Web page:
Psychedelic marathon’s eighth run

kkup psychedelic marathon posterAlmost 60 hours of psychedelic music will electrify the airwaves of Cupertino, Calif., this weekend thanks to a radio marathon hosted by the duo of J-Kat & Ruby Tuesday.

Northern California “people’s radio” KKUP carries the couple’s “Eight Miles High” show Tuesdays from 8-10 p.m. (PT). The eighth edition of the psychedelic marathon kicks off at 3 p.m. Friday.

Update: Check out the “Eight Miles High” web site.

Psychedelic Sight caught up with J-Kat (Dan Kind) as he prepped for the big show.

Q: Three straight days of psychedelic rock! I’m already having “Toad” flashbacks. How long has your show been on the air?
A: Susan and I have hosted “Eight Miles High” for the past 6 years. I’ve been programming at KKUP for 15 years.

Q: What gets played on “Eight Miles High”?
A: Psychedelic music, of course! But we also do a lot of garage, sunshine pop, psych-folk, British psych and something I lovingly call “stoner music” — stuff from the ’70s like Robin Trower, Dave Mason, Bob Welch-era Fleetwood Mac. We also use sound clips from movies and TV, commercials from the era (especially if they feature psychedelic bands), clips from propaganda drug films and comedy (especially if it includes drug references).

dan kind of kkup psychedelic showQ: The station is about an hour away from San Francisco, ground zero of ’60s psychedelic rock. Do you hear from “veterans” of that space and time?
A: The phone rings off the hook during our show. Many stories from our listeners. Lots of Fillmore, Avalon and Carousel Ballroom stories. And Day on the Green stories. Listeners turn me on to many bands and songs that I was unaware of.

Q: Why do you think classic psychedelic music has such an ongoing appeal after, what, a half century?
A: For many of us, psychedelic music is the soundtrack to our lives. This music helped define who we are and what our beliefs are. It was not about being cool, it was about doing the right thing. Being free and not having to live up to anyone else’s beliefs or expectations.

Q: How did you and your wife/co-host Ruby Tuesday get into the music?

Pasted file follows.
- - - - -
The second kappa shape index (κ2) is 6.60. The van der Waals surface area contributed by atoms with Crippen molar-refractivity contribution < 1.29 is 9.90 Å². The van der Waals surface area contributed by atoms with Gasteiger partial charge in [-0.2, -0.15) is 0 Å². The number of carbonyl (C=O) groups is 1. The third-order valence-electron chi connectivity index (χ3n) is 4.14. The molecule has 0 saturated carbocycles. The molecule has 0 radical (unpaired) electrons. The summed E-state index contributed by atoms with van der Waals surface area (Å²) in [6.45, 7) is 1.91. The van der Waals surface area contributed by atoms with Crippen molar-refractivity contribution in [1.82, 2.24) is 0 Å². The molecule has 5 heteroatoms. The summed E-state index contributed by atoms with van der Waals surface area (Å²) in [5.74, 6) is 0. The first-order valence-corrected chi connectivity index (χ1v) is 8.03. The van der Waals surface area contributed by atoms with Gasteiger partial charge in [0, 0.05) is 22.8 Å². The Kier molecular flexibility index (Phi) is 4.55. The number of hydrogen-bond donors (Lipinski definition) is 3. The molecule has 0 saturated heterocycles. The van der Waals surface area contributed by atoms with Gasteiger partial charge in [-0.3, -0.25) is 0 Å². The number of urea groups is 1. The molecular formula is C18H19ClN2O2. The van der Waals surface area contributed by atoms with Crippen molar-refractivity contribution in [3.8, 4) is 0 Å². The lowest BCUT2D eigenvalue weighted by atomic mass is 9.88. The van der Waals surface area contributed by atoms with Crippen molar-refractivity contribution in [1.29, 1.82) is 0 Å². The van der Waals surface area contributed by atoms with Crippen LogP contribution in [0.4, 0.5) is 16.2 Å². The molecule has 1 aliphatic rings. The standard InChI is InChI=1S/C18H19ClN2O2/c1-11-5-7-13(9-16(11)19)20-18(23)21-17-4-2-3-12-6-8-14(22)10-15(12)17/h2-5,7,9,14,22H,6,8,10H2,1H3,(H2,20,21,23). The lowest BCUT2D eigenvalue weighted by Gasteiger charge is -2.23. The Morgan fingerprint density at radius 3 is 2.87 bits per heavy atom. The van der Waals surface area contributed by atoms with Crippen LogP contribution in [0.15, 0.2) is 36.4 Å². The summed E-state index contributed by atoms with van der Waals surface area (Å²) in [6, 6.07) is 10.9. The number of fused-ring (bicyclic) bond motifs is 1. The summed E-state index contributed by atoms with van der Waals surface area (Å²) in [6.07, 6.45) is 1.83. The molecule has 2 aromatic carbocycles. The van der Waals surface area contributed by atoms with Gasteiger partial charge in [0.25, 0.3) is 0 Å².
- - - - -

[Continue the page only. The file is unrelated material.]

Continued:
A: Susan and I met in high school in the ’70s. Even though we grew up in the 60’s, in actuality we came in at the end of the psychedelic music era. We were both into classic rock of the ’70s. I’ve always been interested in music of the ’60s, though, especially psychedelic music. As my interests grew, so did my psychedelic music collection.

Luckily, I discovered a local music station, KKUP, that welcomed volunteers with a musical knowledge. I started paying my dues early Saturdays from 3 a.m.-6 a.m. Susan sat in a few times and we discovered that listeners enjoyed hearing a male and female broadcasting together. We chose our radio names (J-Kat and Ruby Tuesday) and a name for our show (“Eight Miles High”), and we started pitching for a psychedelic time slot.

Q: Do you play any neo-psych, and what do you think of it?
ruby tuesday of kkup CupertinoA: I’ve listened to newer psych bands (Chesterfield Kings, Flaming Lips, MGMT, Tame Impala, Chris Robinson Band), and while I do enjoy them, I try to stick to the music I know best — ’60s-’70s psych.

Q: Why do current bands have such trouble re-creating the classic psych sound?
A: Simple, it’s all digital now. Back in the ’60s most producers had no idea how to record psychedelic. I believe that’s what gave a lot of classic recordings that grungy garage sound. Dave Davies from the Kinks used to slice his guitar amps with razors to achieve the raw sound he required. I don’t think new psych bands are willing to do that.

Q: Do you listen to psychedelic stations on the Internet?
A: Pandora and Psychedelic Jukebox. Sometimes I hear hidden gems for the first time.

Q: Are you two full-time free spirits or do you have day jobs?
A: Susan is a first grade teacher and I am a corrections officer for the Santa Clara County Sheriff’s Department.

Q: Can we catch the marathon online?
A: KKUP doesn’t broadcast online but maybe someday. We’re proud to be members of the station. It has been on the air for 41 years. KKUP gives local enthusiasts the opportunity to showcase music that is no longer played over the airwaves.

KKUP is 100% listener sponsored. No college affiliations, no underwriters and no corporate contributions. Which means (this is the best part) no commercials.

Q: Thanks for carrying the torch, Dan. Good luck this weekend.


  1. Great piece Glenn, getting a mention was sweet!

  2. Race Baker says:

    Wish KKUP was nationwide!

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